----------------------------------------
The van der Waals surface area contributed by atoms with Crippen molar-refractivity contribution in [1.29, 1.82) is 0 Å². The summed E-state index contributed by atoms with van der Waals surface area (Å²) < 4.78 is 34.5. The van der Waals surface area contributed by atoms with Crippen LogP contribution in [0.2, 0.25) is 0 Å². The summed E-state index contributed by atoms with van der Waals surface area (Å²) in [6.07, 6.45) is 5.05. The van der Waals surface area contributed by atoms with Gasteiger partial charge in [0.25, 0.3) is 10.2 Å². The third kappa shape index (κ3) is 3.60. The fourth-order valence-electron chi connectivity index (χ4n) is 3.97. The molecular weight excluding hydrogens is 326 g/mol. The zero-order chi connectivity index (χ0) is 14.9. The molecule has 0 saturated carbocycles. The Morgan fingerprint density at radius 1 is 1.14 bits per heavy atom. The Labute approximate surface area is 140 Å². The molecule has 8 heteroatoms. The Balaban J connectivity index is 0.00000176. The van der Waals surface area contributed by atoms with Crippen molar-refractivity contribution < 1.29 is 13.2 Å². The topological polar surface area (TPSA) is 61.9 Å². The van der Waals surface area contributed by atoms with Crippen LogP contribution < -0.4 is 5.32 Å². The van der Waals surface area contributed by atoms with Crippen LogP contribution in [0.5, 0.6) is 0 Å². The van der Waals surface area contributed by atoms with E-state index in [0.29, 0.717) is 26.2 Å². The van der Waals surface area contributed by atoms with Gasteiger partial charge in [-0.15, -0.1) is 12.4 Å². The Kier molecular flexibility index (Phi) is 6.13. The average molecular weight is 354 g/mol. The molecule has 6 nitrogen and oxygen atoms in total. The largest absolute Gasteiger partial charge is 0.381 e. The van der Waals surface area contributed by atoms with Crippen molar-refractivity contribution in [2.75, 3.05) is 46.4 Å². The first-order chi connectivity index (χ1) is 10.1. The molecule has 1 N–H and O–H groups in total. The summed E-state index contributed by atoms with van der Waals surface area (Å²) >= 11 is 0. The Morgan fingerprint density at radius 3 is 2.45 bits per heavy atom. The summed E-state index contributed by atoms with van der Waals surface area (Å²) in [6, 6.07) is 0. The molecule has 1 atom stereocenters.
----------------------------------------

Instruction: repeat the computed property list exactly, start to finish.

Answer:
The van der Waals surface area contributed by atoms with Crippen molar-refractivity contribution in [1.29, 1.82) is 0 Å². The summed E-state index contributed by atoms with van der Waals surface area (Å²) < 4.78 is 34.5. The van der Waals surface area contributed by atoms with Crippen LogP contribution in [0.2, 0.25) is 0 Å². The summed E-state index contributed by atoms with van der Waals surface area (Å²) in [6.07, 6.45) is 5.05. The van der Waals surface area contributed by atoms with Gasteiger partial charge in [0.25, 0.3) is 10.2 Å². The third kappa shape index (κ3) is 3.60. The fourth-order valence-electron chi connectivity index (χ4n) is 3.97. The molecular weight excluding hydrogens is 326 g/mol. The zero-order chi connectivity index (χ0) is 14.9. The molecule has 0 saturated carbocycles. The Morgan fingerprint density at radius 1 is 1.14 bits per heavy atom. The Labute approximate surface area is 140 Å². The molecule has 8 heteroatoms. The Balaban J connectivity index is 0.00000176. The van der Waals surface area contributed by atoms with Crippen molar-refractivity contribution < 1.29 is 13.2 Å². The topological polar surface area (TPSA) is 61.9 Å². The van der Waals surface area contributed by atoms with Crippen LogP contribution < -0.4 is 5.32 Å². The van der Waals surface area contributed by atoms with Crippen LogP contribution in [0.5, 0.6) is 0 Å². The van der Waals surface area contributed by atoms with E-state index in [0.29, 0.717) is 26.2 Å². The van der Waals surface area contributed by atoms with Gasteiger partial charge in [-0.15, -0.1) is 12.4 Å². The Kier molecular flexibility index (Phi) is 6.13. The average molecular weight is 354 g/mol. The molecule has 6 nitrogen and oxygen atoms in total. The largest absolute Gasteiger partial charge is 0.381 e. The van der Waals surface area contributed by atoms with Crippen molar-refractivity contribution in [2.75, 3.05) is 46.4 Å². The first-order chi connectivity index (χ1) is 10.1. The molecule has 1 N–H and O–H groups in total. The summed E-state index contributed by atoms with van der Waals surface area (Å²) >= 11 is 0. The Morgan fingerprint density at radius 3 is 2.45 bits per heavy atom. The summed E-state index contributed by atoms with van der Waals surface area (Å²) in [6, 6.07) is 0. The molecule has 1 atom stereocenters.